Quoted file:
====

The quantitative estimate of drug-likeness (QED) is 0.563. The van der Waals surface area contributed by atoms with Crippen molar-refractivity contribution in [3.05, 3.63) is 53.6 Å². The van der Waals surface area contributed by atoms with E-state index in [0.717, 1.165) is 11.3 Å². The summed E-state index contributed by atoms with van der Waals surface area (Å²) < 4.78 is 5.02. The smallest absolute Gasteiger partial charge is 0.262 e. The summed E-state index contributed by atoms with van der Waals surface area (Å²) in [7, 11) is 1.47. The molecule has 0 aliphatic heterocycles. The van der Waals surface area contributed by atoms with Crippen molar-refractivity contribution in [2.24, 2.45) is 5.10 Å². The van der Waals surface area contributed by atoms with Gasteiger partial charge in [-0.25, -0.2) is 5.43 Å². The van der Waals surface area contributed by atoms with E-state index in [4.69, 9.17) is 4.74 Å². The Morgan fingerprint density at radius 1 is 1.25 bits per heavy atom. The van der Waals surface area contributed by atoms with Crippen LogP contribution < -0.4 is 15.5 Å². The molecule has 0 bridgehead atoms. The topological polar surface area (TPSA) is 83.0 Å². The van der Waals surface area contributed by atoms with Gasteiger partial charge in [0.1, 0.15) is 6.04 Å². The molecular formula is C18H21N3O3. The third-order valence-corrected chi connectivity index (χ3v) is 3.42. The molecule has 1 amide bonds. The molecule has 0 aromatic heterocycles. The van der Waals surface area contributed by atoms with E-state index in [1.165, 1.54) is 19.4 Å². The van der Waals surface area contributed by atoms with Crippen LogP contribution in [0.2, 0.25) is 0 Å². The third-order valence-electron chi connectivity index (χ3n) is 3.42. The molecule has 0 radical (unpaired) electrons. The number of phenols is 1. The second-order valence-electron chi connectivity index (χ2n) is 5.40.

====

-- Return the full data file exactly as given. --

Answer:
The quantitative estimate of drug-likeness (QED) is 0.563. The van der Waals surface area contributed by atoms with Crippen molar-refractivity contribution in [3.05, 3.63) is 53.6 Å². The van der Waals surface area contributed by atoms with E-state index in [0.717, 1.165) is 11.3 Å². The summed E-state index contributed by atoms with van der Waals surface area (Å²) < 4.78 is 5.02. The smallest absolute Gasteiger partial charge is 0.262 e. The summed E-state index contributed by atoms with van der Waals surface area (Å²) in [7, 11) is 1.47. The molecule has 0 aliphatic heterocycles. The van der Waals surface area contributed by atoms with Crippen molar-refractivity contribution in [2.24, 2.45) is 5.10 Å². The van der Waals surface area contributed by atoms with Gasteiger partial charge in [-0.25, -0.2) is 5.43 Å². The van der Waals surface area contributed by atoms with E-state index in [4.69, 9.17) is 4.74 Å². The Morgan fingerprint density at radius 1 is 1.25 bits per heavy atom. The van der Waals surface area contributed by atoms with Crippen LogP contribution < -0.4 is 15.5 Å². The molecule has 0 bridgehead atoms. The topological polar surface area (TPSA) is 83.0 Å². The van der Waals surface area contributed by atoms with Gasteiger partial charge in [0.1, 0.15) is 6.04 Å². The molecular formula is C18H21N3O3. The third-order valence-corrected chi connectivity index (χ3v) is 3.42. The molecule has 1 amide bonds. The molecule has 0 aromatic heterocycles. The van der Waals surface area contributed by atoms with E-state index in [1.165, 1.54) is 19.4 Å². The van der Waals surface area contributed by atoms with Crippen LogP contribution in [0.2, 0.25) is 0 Å². The third-order valence-electron chi connectivity index (χ3n) is 3.42. The molecule has 0 radical (unpaired) electrons. The number of phenols is 1. The second-order valence-electron chi connectivity index (χ2n) is 5.40.